Looking more and more like Uma Thurman (pupils floating upwards) and talking more and more like Ryan Phillippe (pouty lips over tight jaw), the leading man, Hayden Christensen, appears to plumb the depths of darkness about as far as a college sophomore facing a term-paper deadline when he would really rather be chugalugging beer. It's true that he has a hand in a lot of carnage (personally dispatching a roomful of "younglings," sentimental overkill reminiscent of the slaughter of Macduff's family in Macbeth), and yet the dire warnings of the film's unsuitability for children seem a bit off base. Surely it's more suitable for them than it is for adults. Lucas's obsessive castration symbolism (a fear bordering on hysteria) may be over their heads, but on the other hand they will be less likely to carp at the murky exposition of the faux-Shakespearean political skulduggery, more likely to sit there in contented incomprehension, inasmuch as the murkiness, thick though it is, fails in the slightest to obscure the goodness of the good guys and the badness of the bad. So clear is this separation that Anakin's change of allegiance -- Jedi selflessness for Sithian selfhood -- reduces him to a dupe at best and a loon at worst. And, in the midst of what looks to be an erupting volcano, his climactic lightsaber duel with his mentor (has everyone remarked by now on the erectile properties of a switched-on lightsaber? -- the lengthening, pulsing, ready-for-action glow?) leaves him quite literally diminished in stature (or symbolically, once again, castrated). The operating-room followup does provide an explanation of Darth Vader's heavy breathing, without fully explaining why he thenceforth sounds like James Earl Jones. Any loss of luster in our Black Knight -- now a sort of Wizard of Oz with the curtain thrown back -- is no great loss to me. Never much luster in my eyes, he had to begin with. Needed to be under nine years old, perhaps I would have.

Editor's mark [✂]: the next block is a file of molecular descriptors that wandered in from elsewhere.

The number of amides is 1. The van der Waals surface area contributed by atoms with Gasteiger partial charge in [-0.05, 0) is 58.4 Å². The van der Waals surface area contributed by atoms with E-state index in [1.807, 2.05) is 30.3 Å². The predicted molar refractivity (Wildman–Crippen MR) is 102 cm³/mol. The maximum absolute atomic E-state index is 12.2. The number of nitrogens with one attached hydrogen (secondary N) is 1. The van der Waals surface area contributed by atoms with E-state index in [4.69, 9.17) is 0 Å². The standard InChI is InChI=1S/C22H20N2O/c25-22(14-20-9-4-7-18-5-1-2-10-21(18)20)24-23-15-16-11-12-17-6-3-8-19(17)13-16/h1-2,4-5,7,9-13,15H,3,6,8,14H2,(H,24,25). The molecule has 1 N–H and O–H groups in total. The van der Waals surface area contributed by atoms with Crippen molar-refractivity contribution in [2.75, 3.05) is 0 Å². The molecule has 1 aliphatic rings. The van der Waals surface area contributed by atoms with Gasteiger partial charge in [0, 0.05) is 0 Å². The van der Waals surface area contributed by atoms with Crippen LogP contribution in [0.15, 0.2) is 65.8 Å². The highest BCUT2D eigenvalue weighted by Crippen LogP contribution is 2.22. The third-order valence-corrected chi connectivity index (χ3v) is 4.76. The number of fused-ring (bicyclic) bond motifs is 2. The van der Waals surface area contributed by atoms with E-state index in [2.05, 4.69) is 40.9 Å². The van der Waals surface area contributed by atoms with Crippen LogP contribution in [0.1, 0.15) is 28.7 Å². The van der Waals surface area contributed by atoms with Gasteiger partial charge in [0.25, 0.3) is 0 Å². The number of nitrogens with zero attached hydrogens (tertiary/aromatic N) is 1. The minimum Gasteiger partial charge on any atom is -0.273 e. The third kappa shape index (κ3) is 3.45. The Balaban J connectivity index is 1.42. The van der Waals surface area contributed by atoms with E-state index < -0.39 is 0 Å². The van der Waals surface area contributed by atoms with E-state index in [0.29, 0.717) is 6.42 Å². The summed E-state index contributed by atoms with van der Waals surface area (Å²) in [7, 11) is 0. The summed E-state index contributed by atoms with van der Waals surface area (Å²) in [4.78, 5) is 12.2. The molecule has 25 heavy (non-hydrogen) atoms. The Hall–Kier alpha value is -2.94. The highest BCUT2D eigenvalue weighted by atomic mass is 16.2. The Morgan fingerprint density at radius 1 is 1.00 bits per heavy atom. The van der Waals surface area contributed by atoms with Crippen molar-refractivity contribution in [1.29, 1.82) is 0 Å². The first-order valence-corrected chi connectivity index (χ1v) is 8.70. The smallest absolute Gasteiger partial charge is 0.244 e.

I was somewhat more interested, or thought I was, in Dominion: Prequel to the Exorcist. Paul Schrader's telling of the backstory to The Exorcist -- the Nazis, the loss of faith, the postwar archaeological dig in Africa, the first exorcism, the renewed vocation -- had been deemed unreleasable in its finished form, and been replaced by Renny Harlin's retooling of it from scratch, with the same star (Stellan Skarsgard) and same cinematographer (Vittorio Storaro). By the time the replacement version hit the big screen last summer, under the name of Exorcist: The Beginning, speculation was already afoot that the Schrader version would yet see the light of day on cable or DVD. And now here it is, a summer later, and a brighter day than forecast, on the big screen itself. I was not entirely sure what I was seeing. Or why. Storaro notwithstanding (who may have grounds for a lawsuit), it has the telltale look of cut-rate digital video: greenish flesh, shadelike physiques, fuzzy edges. This cannot be a fair representation.